According to Ocejo, a more dynamic stock exchange would boost transparency and minority shareholder liquidity, which would be beneficial to the country’s economy as a whole. The emergence of a new generation of technology-friendly investors would contribute significantly to this transition, he said.
A total of 147 companies were listed on the BMV at the end of 2014 (of which 141 were Mexican and six were foreign-owned). This compared to 363 companies listed on the Bovespa in Brazil, 307 in Chile, 263 on the Bolsa de Valores in Peru and 73 in Colombia.
Jaime González Aguadé, president of the regulatory National Security and Banking Commission, told OBG, “We have a large and efficient debt market, which is the main source of funds for many companies. However, we think the equity market should be a bigger source of funding for many family owned companies. We are taking steps to try achieve that.” One issue is that while at any point in time various IPOs seem to be in the pipeline, the number that actually go all the way to market has tended to be smaller than hoped. According to the BMV there were a total of 13 IPOs in 2013, with this number falling to just four in 2014.
Marissa Garza Ostos, deputy-director of stock market analysis at Banorte, told OBG, “If you talk to brokers there seem to be 10 to 12 IPOs in the pipeline at any given time, but they are not coming through. With high valuations, companies are eager to launch. However, it seems that at the last moment they pull back, worried about overvaluation and price volatility, particulalry getting closer to a US Fed rate hike. IPOs too are being affected by the flight to quality, with investors worried about buying shares that are not very liquid,” she said.
Hopes of an uptick in the number of listed companies were boosted, however, by signs that multiple-purpose financial firms (Sociedades Financieras de Objeto Múltiple, SOFOM) were beginning to join the BMV. One of them, Unifin, listed in May 2015 by floating 36.5% of its shares and joined two others already on the exchange: Crédito Real and Financiera Independencia. Although there are 3060 registered SOFOMs in Mexico, the aforementioned are the only three currently on the stock exchange. Enrique Bojórquez, president of the Association of Specialised Mexican Financial Institutions, has said that others, including Adamantine, a company focusing on the mortgage and real estate sector, might joint them. Among others reportedly planning to list is Exitus Capital.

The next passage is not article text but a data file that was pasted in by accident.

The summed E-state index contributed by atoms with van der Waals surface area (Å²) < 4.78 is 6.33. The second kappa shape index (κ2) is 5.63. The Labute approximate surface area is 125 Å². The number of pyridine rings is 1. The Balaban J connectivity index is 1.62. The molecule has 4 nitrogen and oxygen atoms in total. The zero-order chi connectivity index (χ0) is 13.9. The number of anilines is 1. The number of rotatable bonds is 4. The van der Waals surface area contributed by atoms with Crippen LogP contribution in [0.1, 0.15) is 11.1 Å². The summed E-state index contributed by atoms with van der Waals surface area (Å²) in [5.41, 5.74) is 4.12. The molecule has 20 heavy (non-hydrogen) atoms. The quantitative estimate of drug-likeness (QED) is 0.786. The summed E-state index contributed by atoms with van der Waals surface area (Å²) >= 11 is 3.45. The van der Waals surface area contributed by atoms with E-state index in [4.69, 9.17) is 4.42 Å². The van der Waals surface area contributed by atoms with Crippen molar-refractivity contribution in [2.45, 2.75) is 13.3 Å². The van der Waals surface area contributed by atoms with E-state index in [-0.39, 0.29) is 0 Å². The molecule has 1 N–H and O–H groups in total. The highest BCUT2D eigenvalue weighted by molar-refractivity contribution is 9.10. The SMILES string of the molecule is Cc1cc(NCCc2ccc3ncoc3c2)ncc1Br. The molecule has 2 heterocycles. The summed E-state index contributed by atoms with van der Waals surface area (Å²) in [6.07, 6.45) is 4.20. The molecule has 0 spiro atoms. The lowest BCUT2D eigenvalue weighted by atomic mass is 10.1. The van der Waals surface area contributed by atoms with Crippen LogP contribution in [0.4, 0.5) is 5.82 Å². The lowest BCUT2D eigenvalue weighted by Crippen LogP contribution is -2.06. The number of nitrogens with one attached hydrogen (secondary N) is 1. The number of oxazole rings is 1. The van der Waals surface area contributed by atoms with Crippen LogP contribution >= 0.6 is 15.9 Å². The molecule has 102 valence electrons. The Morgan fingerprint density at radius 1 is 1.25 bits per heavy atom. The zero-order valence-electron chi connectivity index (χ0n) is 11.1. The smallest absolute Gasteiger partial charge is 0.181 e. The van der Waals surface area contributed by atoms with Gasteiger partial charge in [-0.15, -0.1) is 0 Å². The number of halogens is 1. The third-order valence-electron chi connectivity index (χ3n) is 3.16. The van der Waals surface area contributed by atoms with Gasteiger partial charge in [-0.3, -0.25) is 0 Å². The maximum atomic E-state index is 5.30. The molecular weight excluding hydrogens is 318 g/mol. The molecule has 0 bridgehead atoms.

One factor that has gradually made available more funds is the growth of retirement fund administrators, known in Spanish as “administradoras de fondos para el retiro”, or Afores. Since their introduction in the 1990s, Afores have been growing steadily and investing a proportion of their assets in the stock exchange. Coverage is still far from universal – for example most people in the informal sector make no pension contributions – but given Mexico’s demographic structure, contributors to the system will grow faster than beneficiaries for some time.
According to the National Commission for the Pension System, the main regulator, in early 2015 there were a total of 52.7m individual Afores accounts, but there was a gender difference among them, with 39% held by women. This, in part, reflects the fact that there are currently fewer women than men in formal employment.